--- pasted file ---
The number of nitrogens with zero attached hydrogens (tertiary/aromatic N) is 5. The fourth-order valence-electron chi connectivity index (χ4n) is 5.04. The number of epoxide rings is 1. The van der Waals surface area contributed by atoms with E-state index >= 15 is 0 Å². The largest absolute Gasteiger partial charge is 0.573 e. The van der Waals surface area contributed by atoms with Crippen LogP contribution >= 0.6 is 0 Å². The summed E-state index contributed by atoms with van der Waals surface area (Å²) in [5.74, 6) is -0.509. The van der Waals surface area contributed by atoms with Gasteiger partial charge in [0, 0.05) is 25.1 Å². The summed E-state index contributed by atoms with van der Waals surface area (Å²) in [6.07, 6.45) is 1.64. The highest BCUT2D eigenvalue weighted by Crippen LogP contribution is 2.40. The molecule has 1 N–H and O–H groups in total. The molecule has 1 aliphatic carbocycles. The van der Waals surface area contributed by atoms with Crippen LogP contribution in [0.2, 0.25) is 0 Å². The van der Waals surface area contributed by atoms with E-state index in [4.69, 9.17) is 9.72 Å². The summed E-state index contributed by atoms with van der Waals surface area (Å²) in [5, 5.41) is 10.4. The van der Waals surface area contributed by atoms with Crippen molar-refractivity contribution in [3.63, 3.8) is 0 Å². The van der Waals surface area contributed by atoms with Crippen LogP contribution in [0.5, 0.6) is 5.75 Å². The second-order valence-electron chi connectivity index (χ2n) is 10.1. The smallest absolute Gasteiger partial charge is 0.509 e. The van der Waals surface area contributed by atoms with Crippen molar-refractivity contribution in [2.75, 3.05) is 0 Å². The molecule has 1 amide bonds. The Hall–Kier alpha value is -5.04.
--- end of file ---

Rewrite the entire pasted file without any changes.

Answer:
The number of nitrogens with zero attached hydrogens (tertiary/aromatic N) is 5. The fourth-order valence-electron chi connectivity index (χ4n) is 5.04. The number of epoxide rings is 1. The van der Waals surface area contributed by atoms with E-state index >= 15 is 0 Å². The largest absolute Gasteiger partial charge is 0.573 e. The van der Waals surface area contributed by atoms with Crippen LogP contribution >= 0.6 is 0 Å². The summed E-state index contributed by atoms with van der Waals surface area (Å²) in [5.74, 6) is -0.509. The van der Waals surface area contributed by atoms with Gasteiger partial charge in [0, 0.05) is 25.1 Å². The summed E-state index contributed by atoms with van der Waals surface area (Å²) in [6.07, 6.45) is 1.64. The highest BCUT2D eigenvalue weighted by Crippen LogP contribution is 2.40. The molecule has 1 N–H and O–H groups in total. The molecule has 1 aliphatic carbocycles. The van der Waals surface area contributed by atoms with Crippen LogP contribution in [0.2, 0.25) is 0 Å². The van der Waals surface area contributed by atoms with E-state index in [4.69, 9.17) is 9.72 Å². The summed E-state index contributed by atoms with van der Waals surface area (Å²) in [5, 5.41) is 10.4. The van der Waals surface area contributed by atoms with Crippen molar-refractivity contribution in [3.63, 3.8) is 0 Å². The van der Waals surface area contributed by atoms with Crippen LogP contribution in [0.5, 0.6) is 5.75 Å². The second-order valence-electron chi connectivity index (χ2n) is 10.1. The smallest absolute Gasteiger partial charge is 0.509 e. The van der Waals surface area contributed by atoms with Crippen molar-refractivity contribution in [2.75, 3.05) is 0 Å². The molecule has 1 amide bonds. The Hall–Kier alpha value is -5.04.